What does the pure uncompressed HD signal of the HDMI refer to?

Whilst it is true that the audio and video HD signal transmission of the HDMI is considered the most advanced cable technology at the moment, most people have a hard time understanding what this feature refers to. The uncompressed signal implies that the transmission signal will not be compressed any further when it passes from its source and into the HDMI cable. For the vast majority of tech fans, this analogue to digital conversion translates into a pure and undamaged signal on the HDTV or other electronic devices.

However, it seems that the encoding step of the signal seems to be left out of this equation.
The way the HDMI cables manage to transfer information from one location to the other one is by employing an innovative method of encoding known as TMDS. The TMDS encoding method can reduce the number of transitions because it only uses a single clock channel and an advanced data-encoding algorithm via its three data channels. It is important to note that while one of the twisted pair cables carries the actual signal to the source, the other cable will transmit an inverse copy of it. Consequently, when the electronic device decodes the signal, it will simply measure the difference between the input signal and its inverse and use that data to compensate for any information loss along the transmission.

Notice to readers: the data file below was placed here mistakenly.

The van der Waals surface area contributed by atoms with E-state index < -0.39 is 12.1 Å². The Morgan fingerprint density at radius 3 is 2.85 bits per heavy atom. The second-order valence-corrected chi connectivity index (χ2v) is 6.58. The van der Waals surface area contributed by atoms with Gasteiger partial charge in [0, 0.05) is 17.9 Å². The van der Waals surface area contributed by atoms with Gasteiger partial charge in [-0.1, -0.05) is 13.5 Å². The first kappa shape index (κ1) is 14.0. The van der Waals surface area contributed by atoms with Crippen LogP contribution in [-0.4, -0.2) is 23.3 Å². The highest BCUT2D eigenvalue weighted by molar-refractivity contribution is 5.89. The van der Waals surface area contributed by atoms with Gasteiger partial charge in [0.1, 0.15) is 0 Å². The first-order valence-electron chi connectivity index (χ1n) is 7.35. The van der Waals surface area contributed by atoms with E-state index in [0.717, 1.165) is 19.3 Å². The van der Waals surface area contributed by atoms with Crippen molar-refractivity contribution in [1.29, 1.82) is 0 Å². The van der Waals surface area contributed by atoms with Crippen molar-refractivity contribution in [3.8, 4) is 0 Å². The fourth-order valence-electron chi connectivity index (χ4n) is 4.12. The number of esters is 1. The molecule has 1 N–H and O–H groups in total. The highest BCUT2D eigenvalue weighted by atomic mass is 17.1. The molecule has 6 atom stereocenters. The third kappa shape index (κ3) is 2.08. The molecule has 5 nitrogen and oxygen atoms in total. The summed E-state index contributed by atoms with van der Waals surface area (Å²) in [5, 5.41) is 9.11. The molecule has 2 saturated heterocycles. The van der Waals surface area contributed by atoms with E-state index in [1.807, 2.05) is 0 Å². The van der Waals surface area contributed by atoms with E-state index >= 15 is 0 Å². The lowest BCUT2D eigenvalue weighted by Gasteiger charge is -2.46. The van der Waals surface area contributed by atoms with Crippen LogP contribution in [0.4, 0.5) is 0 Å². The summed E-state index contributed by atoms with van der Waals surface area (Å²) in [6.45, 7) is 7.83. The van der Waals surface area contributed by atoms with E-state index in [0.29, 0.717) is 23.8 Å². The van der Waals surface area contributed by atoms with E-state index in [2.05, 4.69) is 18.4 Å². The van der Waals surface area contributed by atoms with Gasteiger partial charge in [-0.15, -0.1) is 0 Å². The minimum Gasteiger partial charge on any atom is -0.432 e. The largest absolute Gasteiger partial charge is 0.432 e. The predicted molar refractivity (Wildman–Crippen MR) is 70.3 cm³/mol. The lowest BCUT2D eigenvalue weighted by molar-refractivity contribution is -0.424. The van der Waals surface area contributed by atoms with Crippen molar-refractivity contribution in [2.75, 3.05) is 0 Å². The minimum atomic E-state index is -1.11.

One of the advantages of using an uncompressed HD signal on a HDTV or a home cinema, for instance, is that the images will be real-time. Real-time imaging is usually preferred to a compressed format mainly because there is no more delay between what the camera sees and what you receive on the TV monitor. Moreover, even though compressed files require a smaller digital bit-rate ratio, there is always the risk of adding artefacts during the compression process that will translate in a lower quality image perceived on a TV. However, in order to enjoy the clarity and quality of real-time imaging you need to ensure that all the components of the home cinema and the TV are HDMI compatible.
From a certain perspective, the high quality sound and picture displays over the regular copper wires are the result of minimized electro-magnetic interferences. However, even though they do not employ the exact mechanism of data transfer, some source-to-display baseband video formats, such as the RGB analogue component or the video component, for example, use encoding and stop compressing the signals even further.

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